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Title: Ice Caps and Ice Belts: The Effects of Obliquity on Ice−Albedo Feedback

Abstract

Planetary obliquity determines the meridional distribution of the annual mean insolation. For obliquity exceeding 55°, the weakest insolation occurs at the equator. Stable partial snow and ice cover on such a planet would be in the form of a belt about the equator rather than polar caps. An analytical model of planetary climate is used to investigate the stability of ice caps and ice belts over the widest possible range of parameters. The model is a non-dimensional diffusive Energy Balance Model, representing insolation, heat transport, and ice−albedo feedback on a spherical planet. A complete analytical solution for any obliquity is given and validated against numerical solutions of a seasonal model in the “deep-water” regime of weak seasonal ice line migration. Multiple equilibria and unstable transitions between climate states (ice-free, Snowball, or ice cap/belt) are found over wide swaths of parameter space, including a “Large Ice-Belt Instability” and “Small Ice-Belt Instability” at high obliquity. The Snowball catastrophe is avoided at weak radiative forcing in two different scenarios: weak albedo feedback and inefficient heat transport (favoring stable partial ice cover), or efficient transport at high obliquity (favoring ice-free conditions). From speculative assumptions about distributions of planetary parameters, three-fourths to four-fifths of allmore » planets with stable partial ice cover should be in the form of Earth-like polar caps.« less

Authors:
 [1];  [2];  [3]
  1. Department of Atmospheric and Environmental Sciences, University at Albany (State University of New York), 1400 Washington Avenue, Albany, NY 12222 (United States)
  2. Program in Atmospheres, Oceans, and Climate, Massachusetts Institute of Technology 77 Massachusetts Avenue, Cambridge, MA 02139 (United States)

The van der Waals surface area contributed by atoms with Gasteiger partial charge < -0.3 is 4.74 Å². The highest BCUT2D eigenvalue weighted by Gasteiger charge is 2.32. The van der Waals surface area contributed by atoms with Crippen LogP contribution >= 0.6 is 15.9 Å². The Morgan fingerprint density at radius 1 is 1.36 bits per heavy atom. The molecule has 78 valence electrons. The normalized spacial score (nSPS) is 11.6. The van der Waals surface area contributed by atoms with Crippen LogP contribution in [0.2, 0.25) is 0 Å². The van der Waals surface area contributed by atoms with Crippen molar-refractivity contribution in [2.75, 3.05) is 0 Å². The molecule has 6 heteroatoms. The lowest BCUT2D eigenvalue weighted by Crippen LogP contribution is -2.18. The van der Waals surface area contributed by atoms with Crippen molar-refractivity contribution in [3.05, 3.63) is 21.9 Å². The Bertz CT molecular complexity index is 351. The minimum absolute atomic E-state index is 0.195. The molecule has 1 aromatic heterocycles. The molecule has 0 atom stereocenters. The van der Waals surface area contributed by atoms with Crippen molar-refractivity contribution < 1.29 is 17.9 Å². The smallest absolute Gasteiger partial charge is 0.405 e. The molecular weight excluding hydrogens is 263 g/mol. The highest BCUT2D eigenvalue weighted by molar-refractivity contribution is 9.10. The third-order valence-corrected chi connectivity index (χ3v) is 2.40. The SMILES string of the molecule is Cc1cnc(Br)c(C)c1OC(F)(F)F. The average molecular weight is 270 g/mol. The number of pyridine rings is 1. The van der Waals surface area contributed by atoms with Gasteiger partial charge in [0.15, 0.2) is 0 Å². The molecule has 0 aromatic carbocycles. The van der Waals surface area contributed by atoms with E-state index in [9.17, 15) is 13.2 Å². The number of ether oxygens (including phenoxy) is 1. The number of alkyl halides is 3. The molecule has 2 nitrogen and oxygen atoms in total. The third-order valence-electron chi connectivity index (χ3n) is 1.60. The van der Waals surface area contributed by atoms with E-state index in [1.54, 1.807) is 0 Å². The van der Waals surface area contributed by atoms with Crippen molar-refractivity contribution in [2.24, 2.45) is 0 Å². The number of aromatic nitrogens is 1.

3. Department of Atmospheric Sciences, MS 351640, University of Washington, Seattle, WA 98195-1640 (United States)
Publication Date:
OSTI Identifier:
22663185
Resource Type:
Journal Article
Journal Name:
Astrophysical Journal
Additional Journal Information:
Journal Volume: 846; Journal Issue: 1; Other Information: Country of input: International Atomic Energy Agency (IAEA); Journal ID: ISSN 0004-637X
Country of Publication:
United States
Language:
English
Subject:
79 ASTROPHYSICS, COSMOLOGY AND ASTRONOMY; ALBEDO; ANALYTICAL SOLUTION; DISTRIBUTION; ENERGY BALANCE; EQUATOR; EQUILIBRIUM; FEEDBACK; INSOLATION; INSTABILITY; NUMERICAL SOLUTION; PLANETS; RADIANT HEAT TRANSFER; RADIATIVE FORCING; SPACE; STABILITY; WATER

Citation Formats

Rose, Brian E. J., Cronin, Timothy W., and Bitz, Cecilia M., E-mail: brose@albany.edu. Ice Caps and Ice Belts: The Effects of Obliquity on Ice−Albedo Feedback. United States: N. p., 2017. Web. doi:10.3847/1538-4357/AA8306.
Rose, Brian E. J., Cronin, Timothy W., & Bitz, Cecilia M., E-mail: brose@albany.edu. Ice Caps and Ice Belts: The Effects of Obliquity on Ice−Albedo Feedback. United States. doi:10.3847/1538-4357/AA8306.
Rose, Brian E. J., Cronin, Timothy W., and Bitz, Cecilia M., E-mail: brose@albany.edu. Fri . "Ice Caps and Ice Belts: The Effects of Obliquity on Ice−Albedo Feedback". United States. doi:10.3847/1538-4357/AA8306.
@article{osti_22663185,
title = {Ice Caps and Ice Belts: The Effects of Obliquity on Ice−Albedo Feedback},
author = {Rose, Brian E. J. and Cronin, Timothy W. and Bitz, Cecilia M., E-mail: brose@albany.edu},
abstractNote = {Planetary obliquity determines the meridional distribution of the annual mean insolation. For obliquity exceeding 55°, the weakest insolation occurs at the equator. Stable partial snow and ice cover on such a planet would be in the form of a belt about the equator rather than polar caps. An analytical model of planetary climate is used to investigate the stability of ice caps and ice belts over the widest possible range of parameters. The model is a non-dimensional diffusive Energy Balance Model, representing insolation, heat transport, and ice−albedo feedback on a spherical planet. A complete analytical solution for any obliquity is given and validated against numerical solutions of a seasonal model in the “deep-water” regime of weak seasonal ice line migration. Multiple equilibria and unstable transitions between climate states (ice-free, Snowball, or ice cap/belt) are found over wide swaths of parameter space, including a “Large Ice-Belt Instability” and “Small Ice-Belt Instability” at high obliquity. The Snowball catastrophe is avoided at weak radiative forcing in two different scenarios: weak albedo feedback and inefficient heat transport (favoring stable partial ice cover), or efficient transport at high obliquity (favoring ice-free conditions). From speculative assumptions about distributions of planetary parameters, three-fourths to four-fifths of all planets with stable partial ice cover should be in the form of Earth-like polar caps.},
doi = {10.3847/1538-4357/AA8306},
journal = {Astrophysical Journal},
issn = {0004-637X},
number = 1,
volume = 846,
place = {United States},
year = {2017},
month = {9}
}